Personally, I prefer “Landbridge American.”
    Oh: and should it be “tribe” or “nation?”

  8. There is no right answer. Ideally, one should use what the person wants to be called, whether it is Indian, Native, First Nation, tribe, etc.

  9. The way I read the post, Pete, you have two Montana legislators – both of Native descent – saying that they prefer the term American Indian. Given that’s what they prefer….I know I’ll be sticking with that.

    Now – I appreciate Native American researcher’s input – because I have, in the past, just used some of the terms he suggested – Native, Indian and tribe (and tribal)….

    Whew! What a conundrum – and I hear ya’ – you don’t want to offend anyone, but I’ll pose this: Maybe American Indians are like Democrats – getting them all to agree is as difficult as herding cats. At least on this issue.

  10. Jim Lang

    You probably couldn’t go wrong by referring to someone’s tribe, and skipping the whole indian/native thing altogether.

  11. goof houlihan

    Well, I’ve never liked “native american” for it’s obvious conundrum. Most people in america are native to this country, that is, they belong to it by birth. The use of “Native Montanan” by people who were born here is exactly correct in the preferred definition of “native”.

    American Indian solves that problem.

  12. Craig Moore

    I think Canada his it right — “First Nations.”

  13. Ochenski

    Pete –

    During my 12 years as a tribal lobbyist to the Montana Legislature, I’d say far and away most of the legislators and tribal representatives I spoke and worked with would refer to themselves as “Indians.”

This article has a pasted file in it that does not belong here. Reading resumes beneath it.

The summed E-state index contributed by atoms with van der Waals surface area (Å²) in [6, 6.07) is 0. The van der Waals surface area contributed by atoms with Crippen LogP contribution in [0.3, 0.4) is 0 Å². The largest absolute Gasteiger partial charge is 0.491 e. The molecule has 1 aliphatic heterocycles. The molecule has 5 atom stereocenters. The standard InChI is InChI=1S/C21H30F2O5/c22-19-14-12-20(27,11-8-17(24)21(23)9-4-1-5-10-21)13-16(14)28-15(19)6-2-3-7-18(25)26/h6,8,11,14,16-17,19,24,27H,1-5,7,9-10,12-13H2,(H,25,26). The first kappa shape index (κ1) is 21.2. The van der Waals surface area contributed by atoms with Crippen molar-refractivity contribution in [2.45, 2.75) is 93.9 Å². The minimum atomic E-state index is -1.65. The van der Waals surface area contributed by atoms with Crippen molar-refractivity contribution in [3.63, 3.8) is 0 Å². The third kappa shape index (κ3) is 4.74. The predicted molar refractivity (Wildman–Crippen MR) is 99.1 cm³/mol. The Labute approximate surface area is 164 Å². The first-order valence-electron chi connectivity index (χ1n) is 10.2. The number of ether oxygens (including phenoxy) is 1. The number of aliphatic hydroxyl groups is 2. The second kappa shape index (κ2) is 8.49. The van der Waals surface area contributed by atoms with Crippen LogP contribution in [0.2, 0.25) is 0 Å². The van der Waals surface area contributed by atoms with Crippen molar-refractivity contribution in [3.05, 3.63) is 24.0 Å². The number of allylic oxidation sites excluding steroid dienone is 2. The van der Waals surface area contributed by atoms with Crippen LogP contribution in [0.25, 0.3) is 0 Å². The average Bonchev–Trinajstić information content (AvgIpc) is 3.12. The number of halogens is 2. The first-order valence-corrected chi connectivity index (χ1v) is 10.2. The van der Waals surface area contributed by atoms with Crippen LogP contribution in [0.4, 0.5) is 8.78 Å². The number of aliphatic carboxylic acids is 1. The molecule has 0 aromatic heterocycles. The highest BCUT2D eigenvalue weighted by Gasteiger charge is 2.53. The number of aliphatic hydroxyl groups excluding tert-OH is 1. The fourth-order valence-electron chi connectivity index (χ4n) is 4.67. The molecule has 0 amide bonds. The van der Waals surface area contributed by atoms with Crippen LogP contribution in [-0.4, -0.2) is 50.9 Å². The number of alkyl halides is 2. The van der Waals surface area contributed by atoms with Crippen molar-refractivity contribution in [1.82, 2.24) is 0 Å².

As you know, whenever the press or politicians or tribal members speak of the areas in which they live, it’s called “Indian Country.”

    Having testified tons of times on bills, I generally stuck with Indian in reference to my clients and, of course, always referred to tribes by their correct name when speaking or addressing someone specifically.

    That’s about all the help I can offer on this question, but I have to agree with the post above that the bottom line is that you should address people by whatever name or title they prefer.

  14. K.

    “We were enslaved as American Indians, we were colonized as American Indians and we will gain our freedom as American Indians and then we will call ourselves any damn thing we choose.”

    From “I am an American Indian, not a Native American!” by Russell Means http://www.peaknet.net/~aardvark/means.html

    I originally read this short essay when I was living and teaching on the Navajo rez. The folks there called themselves Dine, Navajo, and Indian (and probably in that order). I took my cue from them.

  15. The way it was explained to me is that Native American isn’t adequately representative of the North American nations. To try to put Inka, Lakota and Atzec under one generic banner I think is the part that doesn’t sit well. Especially when some of us draw our ethnic identities from small island nations in relatively small continent, but never have trouble being identified as Irish or Scottish.